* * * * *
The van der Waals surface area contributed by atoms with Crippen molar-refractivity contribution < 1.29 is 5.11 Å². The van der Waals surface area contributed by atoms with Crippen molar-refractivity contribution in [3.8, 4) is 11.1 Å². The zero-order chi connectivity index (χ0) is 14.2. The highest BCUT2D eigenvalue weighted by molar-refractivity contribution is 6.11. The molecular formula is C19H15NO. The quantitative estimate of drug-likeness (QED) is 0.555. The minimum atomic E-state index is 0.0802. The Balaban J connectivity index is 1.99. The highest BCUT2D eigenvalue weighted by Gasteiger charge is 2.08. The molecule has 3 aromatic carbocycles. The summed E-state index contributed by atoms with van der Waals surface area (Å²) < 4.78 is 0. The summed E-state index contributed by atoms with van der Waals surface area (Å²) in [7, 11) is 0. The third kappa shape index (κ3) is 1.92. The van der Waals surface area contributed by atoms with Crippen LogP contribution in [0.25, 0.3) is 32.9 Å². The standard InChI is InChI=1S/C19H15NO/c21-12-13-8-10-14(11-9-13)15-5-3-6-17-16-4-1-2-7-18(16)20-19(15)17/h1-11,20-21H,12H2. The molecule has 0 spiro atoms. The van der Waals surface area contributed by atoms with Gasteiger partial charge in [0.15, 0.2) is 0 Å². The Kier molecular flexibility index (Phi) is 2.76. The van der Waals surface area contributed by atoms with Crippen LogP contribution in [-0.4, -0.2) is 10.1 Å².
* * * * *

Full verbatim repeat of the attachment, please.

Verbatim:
The van der Waals surface area contributed by atoms with Crippen molar-refractivity contribution < 1.29 is 5.11 Å². The van der Waals surface area contributed by atoms with Crippen molar-refractivity contribution in [3.8, 4) is 11.1 Å². The zero-order chi connectivity index (χ0) is 14.2. The highest BCUT2D eigenvalue weighted by molar-refractivity contribution is 6.11. The molecular formula is C19H15NO. The quantitative estimate of drug-likeness (QED) is 0.555. The minimum atomic E-state index is 0.0802. The Balaban J connectivity index is 1.99. The highest BCUT2D eigenvalue weighted by Gasteiger charge is 2.08. The molecule has 3 aromatic carbocycles. The summed E-state index contributed by atoms with van der Waals surface area (Å²) < 4.78 is 0. The summed E-state index contributed by atoms with van der Waals surface area (Å²) in [7, 11) is 0. The third kappa shape index (κ3) is 1.92. The van der Waals surface area contributed by atoms with Crippen LogP contribution in [0.25, 0.3) is 32.9 Å². The standard InChI is InChI=1S/C19H15NO/c21-12-13-8-10-14(11-9-13)15-5-3-6-17-16-4-1-2-7-18(16)20-19(15)17/h1-11,20-21H,12H2. The molecule has 0 spiro atoms. The van der Waals surface area contributed by atoms with Gasteiger partial charge in [0.15, 0.2) is 0 Å². The Kier molecular flexibility index (Phi) is 2.76. The van der Waals surface area contributed by atoms with Crippen LogP contribution in [-0.4, -0.2) is 10.1 Å².